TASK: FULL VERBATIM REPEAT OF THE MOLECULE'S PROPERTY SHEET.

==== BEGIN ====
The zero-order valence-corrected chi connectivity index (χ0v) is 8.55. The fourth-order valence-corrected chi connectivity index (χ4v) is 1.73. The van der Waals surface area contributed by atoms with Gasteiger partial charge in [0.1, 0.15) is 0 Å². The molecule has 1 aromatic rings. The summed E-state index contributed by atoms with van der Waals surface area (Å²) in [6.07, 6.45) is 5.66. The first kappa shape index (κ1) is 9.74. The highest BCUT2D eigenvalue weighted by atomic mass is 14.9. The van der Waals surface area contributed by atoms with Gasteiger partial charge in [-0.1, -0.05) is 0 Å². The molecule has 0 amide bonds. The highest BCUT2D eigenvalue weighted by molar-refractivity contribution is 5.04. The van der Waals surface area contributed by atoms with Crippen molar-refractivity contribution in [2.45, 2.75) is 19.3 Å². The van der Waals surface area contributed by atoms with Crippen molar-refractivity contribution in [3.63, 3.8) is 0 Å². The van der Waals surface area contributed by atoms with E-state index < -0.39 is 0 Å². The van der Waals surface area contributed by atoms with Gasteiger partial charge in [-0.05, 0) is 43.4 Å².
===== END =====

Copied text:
The zero-order valence-corrected chi connectivity index (χ0v) is 8.55. The fourth-order valence-corrected chi connectivity index (χ4v) is 1.73. The van der Waals surface area contributed by atoms with Gasteiger partial charge in [0.1, 0.15) is 0 Å². The molecule has 1 aromatic rings. The summed E-state index contributed by atoms with van der Waals surface area (Å²) in [6.07, 6.45) is 5.66. The first kappa shape index (κ1) is 9.74. The highest BCUT2D eigenvalue weighted by atomic mass is 14.9. The van der Waals surface area contributed by atoms with Gasteiger partial charge in [-0.1, -0.05) is 0 Å². The molecule has 0 amide bonds. The highest BCUT2D eigenvalue weighted by molar-refractivity contribution is 5.04. The van der Waals surface area contributed by atoms with Crippen molar-refractivity contribution in [2.45, 2.75) is 19.3 Å². The van der Waals surface area contributed by atoms with Crippen molar-refractivity contribution in [3.63, 3.8) is 0 Å². The van der Waals surface area contributed by atoms with E-state index < -0.39 is 0 Å². The van der Waals surface area contributed by atoms with Gasteiger partial charge in [-0.05, 0) is 43.4 Å².